How can you tell what your customers want from your company and its website? One simple answer is to ask them. No, don’t worry — this task doesn’t have to be as time-consuming and onerous as you are probably fearing.
You can rapidly garner responses from a large number of people simply by posting a poll or survey online.
It’s easy to start polls on social media sites, while members of our web design team can set up surveys on your website for you. However, what can you gain from taking any of these routes? You can…
Learn about your customers’ pain points
Creating high amounts of dynamic content — from articles to videos — is a thoroughly tried-and-trusted method of piquing and keeping customers’ interest.
However, exactly what angles should you take with this content? What specific subjects should you address? The answers can be elusive unless you amass the kind of in-depth feedback that is possible with polls and surveys.
This feedback can provide you with valuable insights into what is troubling your customers — and thus what types of content would remedy their issues.
Find out what drives how people use your website
Thanks to platforms like Google Analytics, it’s already easy to see how visitors to your website use it. The various kinds of statistics you are able to speedily discern include which pages of that site attract the most hits as well as how often people tend to make repeat visits.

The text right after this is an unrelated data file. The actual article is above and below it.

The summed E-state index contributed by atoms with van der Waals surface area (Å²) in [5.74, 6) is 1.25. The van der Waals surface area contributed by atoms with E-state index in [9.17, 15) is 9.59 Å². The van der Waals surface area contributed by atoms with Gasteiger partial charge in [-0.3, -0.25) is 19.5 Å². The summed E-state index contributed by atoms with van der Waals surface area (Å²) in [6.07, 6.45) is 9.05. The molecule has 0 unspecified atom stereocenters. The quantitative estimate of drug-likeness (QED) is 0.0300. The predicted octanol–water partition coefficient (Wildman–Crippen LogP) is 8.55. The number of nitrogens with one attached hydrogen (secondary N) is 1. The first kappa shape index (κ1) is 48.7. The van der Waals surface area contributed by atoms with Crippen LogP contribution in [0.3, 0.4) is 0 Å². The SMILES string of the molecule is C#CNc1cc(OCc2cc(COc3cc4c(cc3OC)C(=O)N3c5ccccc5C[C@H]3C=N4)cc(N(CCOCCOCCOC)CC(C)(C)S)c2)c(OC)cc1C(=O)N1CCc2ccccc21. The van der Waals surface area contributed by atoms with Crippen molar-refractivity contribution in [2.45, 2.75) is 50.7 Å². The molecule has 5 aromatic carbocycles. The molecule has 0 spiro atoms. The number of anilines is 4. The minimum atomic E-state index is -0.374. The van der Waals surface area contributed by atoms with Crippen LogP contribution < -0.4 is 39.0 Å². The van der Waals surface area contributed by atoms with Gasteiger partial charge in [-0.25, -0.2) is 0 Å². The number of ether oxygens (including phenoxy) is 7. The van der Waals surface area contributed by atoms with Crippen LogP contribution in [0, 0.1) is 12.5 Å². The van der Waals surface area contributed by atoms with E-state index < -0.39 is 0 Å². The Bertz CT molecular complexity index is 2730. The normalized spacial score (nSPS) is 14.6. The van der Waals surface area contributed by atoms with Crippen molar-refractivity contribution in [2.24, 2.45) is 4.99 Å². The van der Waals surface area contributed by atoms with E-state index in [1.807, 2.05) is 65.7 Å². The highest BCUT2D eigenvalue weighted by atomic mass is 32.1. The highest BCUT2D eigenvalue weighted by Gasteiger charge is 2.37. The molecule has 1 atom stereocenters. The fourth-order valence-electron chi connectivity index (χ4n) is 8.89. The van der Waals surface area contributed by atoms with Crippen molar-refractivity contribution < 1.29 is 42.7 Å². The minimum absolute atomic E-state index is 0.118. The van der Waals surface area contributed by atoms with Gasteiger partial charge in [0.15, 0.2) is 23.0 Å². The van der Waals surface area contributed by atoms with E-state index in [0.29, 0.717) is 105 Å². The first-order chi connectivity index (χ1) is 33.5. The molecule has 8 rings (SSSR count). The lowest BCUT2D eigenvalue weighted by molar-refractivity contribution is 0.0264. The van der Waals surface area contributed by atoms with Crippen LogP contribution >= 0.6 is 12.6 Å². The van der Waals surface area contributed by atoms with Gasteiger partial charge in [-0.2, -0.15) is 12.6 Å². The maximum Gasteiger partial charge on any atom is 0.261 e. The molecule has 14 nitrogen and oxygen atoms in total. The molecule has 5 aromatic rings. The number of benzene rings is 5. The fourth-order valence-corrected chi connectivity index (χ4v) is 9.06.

Still, until you start using polls and surveys, you could struggle to decipher why people are doing what they are doing on your website.
Identify gaps in your content library
You might have already used your website to publish a lot of what you would class as useful, informative content — but exactly how well it ticks these boxes would depend on who consumes it.
Imagine if, say, you ran an electronics repair shop. In this situation, you could too easily end up posting a lengthy string of articles about how to improve a device’s battery life but rather less about more obscure subjects, such as signs that a screen should be replaced.
Ascertain what makes your audience unique
Of course, this is assuming that it is unique — but, well, it should be. While there could be a large amount of overlap between your audience and that of a competing business, your audience should still be unique to your company — since the latter, in itself, should be unique.
To get more to the point, it’s your range of products or services that should be unique — since you naturally need a USP (unique selling point) in order to effectively stand out from the crowd.
Foster a more fun relationship with your customers
The polls and surveys you hold don’t always have to focus on serious subjects. You could inject some quirkiness into proceedings by asking about divisive but lighthearted subjects, like whether pineapple belongs on a pizza.
We can help you to make the most of polls as part of social media marketing campaigns.